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Florida Indians And The Invasion From Europe

Overview

"An authoritative overview of the development of Florida's aboriginal peoples . . . blended with accounts of the European invasions and the dire consequences for the natives of their contacts with the newcomers. . . . Particularly valuable for its use of archaeological and historical data."--John H. Hann, San Luis Archaeological and Historic Site, Tallahassee

"An exciting book that brings together for all of Florida the earliest historic records of indigenous peoples and Old World invaders alike, combining archaeology and history to reconstruct

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Overview

"An authoritative overview of the development of Florida's aboriginal peoples . . . blended with accounts of the European invasions and the dire consequences for the natives of their contacts with the newcomers. . . . Particularly valuable for its use of archaeological and historical data."--John H. Hann, San Luis Archaeological and Historic Site, Tallahassee

"An exciting book that brings together for all of Florida the earliest historic records of indigenous peoples and Old World invaders alike, combining archaeology and history to reconstruct events and lifeways of ethnic groups so quickly devastated by the European presence."--Nancy White, University of South Florida

When the conquistadors arrived in Florida in the early sixteenth century, as many as 350,000 native Americans lived in the territory. For more than twelve centuries their ancestors had resided here, fishing, hunting, gathering wild plants, and sometimes cultivating crops. Two and a half centuries later, Florida's Indians were gone.
Focusing on those native peoples and their interactions with Spanish and French explorers and colonists, Jerald Milanich delineates this massive cultural change. Using information gathered from archaeological excavations and from the interpretation of historical documents left behind by the colonial powers, he explains where the native groups came from, where they lived, and what happened to them. He closes with the tragic disappearance of the original inhabitants in the eighteenth century and the first appearance of the ancestors of Florida's present Native Americans.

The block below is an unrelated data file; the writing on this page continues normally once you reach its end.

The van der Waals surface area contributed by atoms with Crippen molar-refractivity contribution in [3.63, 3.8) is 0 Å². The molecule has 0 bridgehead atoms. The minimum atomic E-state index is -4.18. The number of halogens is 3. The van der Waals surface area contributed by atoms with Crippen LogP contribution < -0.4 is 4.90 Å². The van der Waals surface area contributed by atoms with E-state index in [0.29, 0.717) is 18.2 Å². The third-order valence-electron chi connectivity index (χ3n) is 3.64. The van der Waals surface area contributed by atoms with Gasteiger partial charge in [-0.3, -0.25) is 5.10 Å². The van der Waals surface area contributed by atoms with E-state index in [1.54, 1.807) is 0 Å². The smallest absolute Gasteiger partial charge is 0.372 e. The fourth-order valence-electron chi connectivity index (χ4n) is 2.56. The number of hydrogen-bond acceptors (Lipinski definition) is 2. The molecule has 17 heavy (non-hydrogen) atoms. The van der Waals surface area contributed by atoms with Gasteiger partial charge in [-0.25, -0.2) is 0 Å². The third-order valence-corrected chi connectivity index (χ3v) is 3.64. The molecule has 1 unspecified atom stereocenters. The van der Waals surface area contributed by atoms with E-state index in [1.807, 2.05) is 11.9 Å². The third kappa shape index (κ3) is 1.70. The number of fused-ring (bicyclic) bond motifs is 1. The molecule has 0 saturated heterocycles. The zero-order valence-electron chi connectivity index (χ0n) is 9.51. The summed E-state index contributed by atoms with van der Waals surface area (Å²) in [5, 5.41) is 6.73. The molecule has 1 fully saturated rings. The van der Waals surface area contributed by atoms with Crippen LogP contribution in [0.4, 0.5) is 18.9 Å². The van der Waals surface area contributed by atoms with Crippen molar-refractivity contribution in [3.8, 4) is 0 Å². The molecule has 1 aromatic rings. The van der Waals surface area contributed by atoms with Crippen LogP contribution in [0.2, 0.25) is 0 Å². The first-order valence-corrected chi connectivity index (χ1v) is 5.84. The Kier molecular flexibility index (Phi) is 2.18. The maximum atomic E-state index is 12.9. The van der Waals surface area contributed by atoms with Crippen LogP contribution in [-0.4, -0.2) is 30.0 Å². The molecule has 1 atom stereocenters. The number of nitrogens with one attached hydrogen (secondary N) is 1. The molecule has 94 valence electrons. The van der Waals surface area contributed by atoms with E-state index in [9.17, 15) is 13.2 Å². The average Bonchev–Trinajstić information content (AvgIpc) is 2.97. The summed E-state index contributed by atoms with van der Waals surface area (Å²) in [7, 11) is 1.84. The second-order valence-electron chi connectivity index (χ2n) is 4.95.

With maps, photographs, drawings, and a vivid writing style, Milanich creates a sense of history and place--an opportunity to correlate modern towns to colonial events and sixteenth-century trails to twentieth-century highways--that will illuminate history for residents and tourists of Florida as well as for archaeologists and historians.

"Based on the best modern historical research on the Timucua and other Florida indigenous groups, work relates their decline and extinction"--Handbook of Latin American Studies, v. 58.

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Product Details

  • ISBN-13: 9780813016368
  • Publisher: University Press of Florida
  • Publication date: 10/11/2011
  • Pages: 312
  • Sales rank: 1,441,227
  • Product dimensions: 6.14 (w) x 9.21 (h) x 0.65 (d)

Table of Contents

List of Illustrations
Preface
Ch. 1 Searching for the Past 1
The Native Presence 1
The European Presence 5
Interpreting the Past 9
Ch. 2 An Old World and Its People 15
Paleoindians - The First Floridians 17
Archaic-Period Cultures 20
Post-500 B.C. Regional Cultures 22
Ch. 3 Native People in Southern Florida 37
Calusa of the Southwest Coast 38
Tequesta of the Miami Area 52
Jeaga, Hobe, and Santaluces of the Southeast Coast 56
Matecumbe and Native Groups of the Florida Keys 60
Ch. 4 Native People in Central Florida 63
Ais of the Central East Coast 65
Jororo of South-Central Florida 68
Mayaca of the Central St. Johns River 70
Tocobaga and the Central Gulf Coast Groups 71
Ch. 5 Native People in Northern Florida 79
Timucua Speakers 80
Eastern Timucuan Groups 84
Western Timucuan Groups 90
Apalachee Indians of the Eastern Panhandle 93
Other Groups of the Panhandle 95
Ch. 6 The Invasion Begins 105
Early Voyages to La Florida 106
Ayllons Attempt to Colonize La Florida 113
The Narvaez Entrada 115
Ch. 7 A Tide Unchecked 127
The Army of Hernando de Soto 127
More Failed Attempts - Luna and Villafane 136
Ch. 8 Colonization and First Settlement 143
The French and the Florida Indians 151
Menendez and the Colonization of Florida 155
Ch. 9 The Franciscan Frontier 167
History of the Missions 168
The Aftermath of the 1656 Timucuan Rebellion 179
Ch. 10 New Lives for Old: Life in the Mission Provinces 185
A New Way of Living 186
A New Way of Being 198
Ch. 11 The End of Time 213
Epidemics and Repopulation: A Timucuan Puzzle 214
Apalachee Demography 221
Raids of 1680 to 1707 222
The Final Assault 228
Epilogue 233
Notes 237
References 255
Index 279
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